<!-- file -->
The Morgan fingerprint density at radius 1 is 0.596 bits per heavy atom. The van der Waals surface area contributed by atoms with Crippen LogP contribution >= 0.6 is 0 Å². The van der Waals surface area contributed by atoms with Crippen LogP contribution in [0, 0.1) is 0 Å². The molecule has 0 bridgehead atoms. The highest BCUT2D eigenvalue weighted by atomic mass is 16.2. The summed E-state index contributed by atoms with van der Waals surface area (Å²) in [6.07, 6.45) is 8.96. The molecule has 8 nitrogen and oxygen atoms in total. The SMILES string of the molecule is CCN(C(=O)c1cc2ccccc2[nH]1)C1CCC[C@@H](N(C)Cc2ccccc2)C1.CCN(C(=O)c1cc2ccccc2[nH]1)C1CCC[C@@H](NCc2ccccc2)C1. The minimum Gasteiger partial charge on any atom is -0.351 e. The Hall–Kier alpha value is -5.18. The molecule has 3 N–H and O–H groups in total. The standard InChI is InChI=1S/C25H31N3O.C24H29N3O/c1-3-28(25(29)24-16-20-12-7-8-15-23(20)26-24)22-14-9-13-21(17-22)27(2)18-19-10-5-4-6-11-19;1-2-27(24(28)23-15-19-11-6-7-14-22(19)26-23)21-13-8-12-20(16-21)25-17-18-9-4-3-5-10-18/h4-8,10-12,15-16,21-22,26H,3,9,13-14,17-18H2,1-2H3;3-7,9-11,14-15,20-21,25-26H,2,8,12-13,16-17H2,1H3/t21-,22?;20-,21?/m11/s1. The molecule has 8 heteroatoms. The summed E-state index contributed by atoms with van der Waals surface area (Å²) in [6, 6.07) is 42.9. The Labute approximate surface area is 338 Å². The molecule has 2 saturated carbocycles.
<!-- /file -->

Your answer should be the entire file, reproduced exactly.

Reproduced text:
The Morgan fingerprint density at radius 1 is 0.596 bits per heavy atom. The van der Waals surface area contributed by atoms with Crippen LogP contribution >= 0.6 is 0 Å². The van der Waals surface area contributed by atoms with Crippen LogP contribution in [0, 0.1) is 0 Å². The molecule has 0 bridgehead atoms. The highest BCUT2D eigenvalue weighted by atomic mass is 16.2. The summed E-state index contributed by atoms with van der Waals surface area (Å²) in [6.07, 6.45) is 8.96. The molecule has 8 nitrogen and oxygen atoms in total. The SMILES string of the molecule is CCN(C(=O)c1cc2ccccc2[nH]1)C1CCC[C@@H](N(C)Cc2ccccc2)C1.CCN(C(=O)c1cc2ccccc2[nH]1)C1CCC[C@@H](NCc2ccccc2)C1. The minimum Gasteiger partial charge on any atom is -0.351 e. The Hall–Kier alpha value is -5.18. The molecule has 3 N–H and O–H groups in total. The standard InChI is InChI=1S/C25H31N3O.C24H29N3O/c1-3-28(25(29)24-16-20-12-7-8-15-23(20)26-24)22-14-9-13-21(17-22)27(2)18-19-10-5-4-6-11-19;1-2-27(24(28)23-15-19-11-6-7-14-22(19)26-23)21-13-8-12-20(16-21)25-17-18-9-4-3-5-10-18/h4-8,10-12,15-16,21-22,26H,3,9,13-14,17-18H2,1-2H3;3-7,9-11,14-15,20-21,25-26H,2,8,12-13,16-17H2,1H3/t21-,22?;20-,21?/m11/s1. The molecule has 8 heteroatoms. The summed E-state index contributed by atoms with van der Waals surface area (Å²) in [6, 6.07) is 42.9. The Labute approximate surface area is 338 Å². The molecule has 2 saturated carbocycles.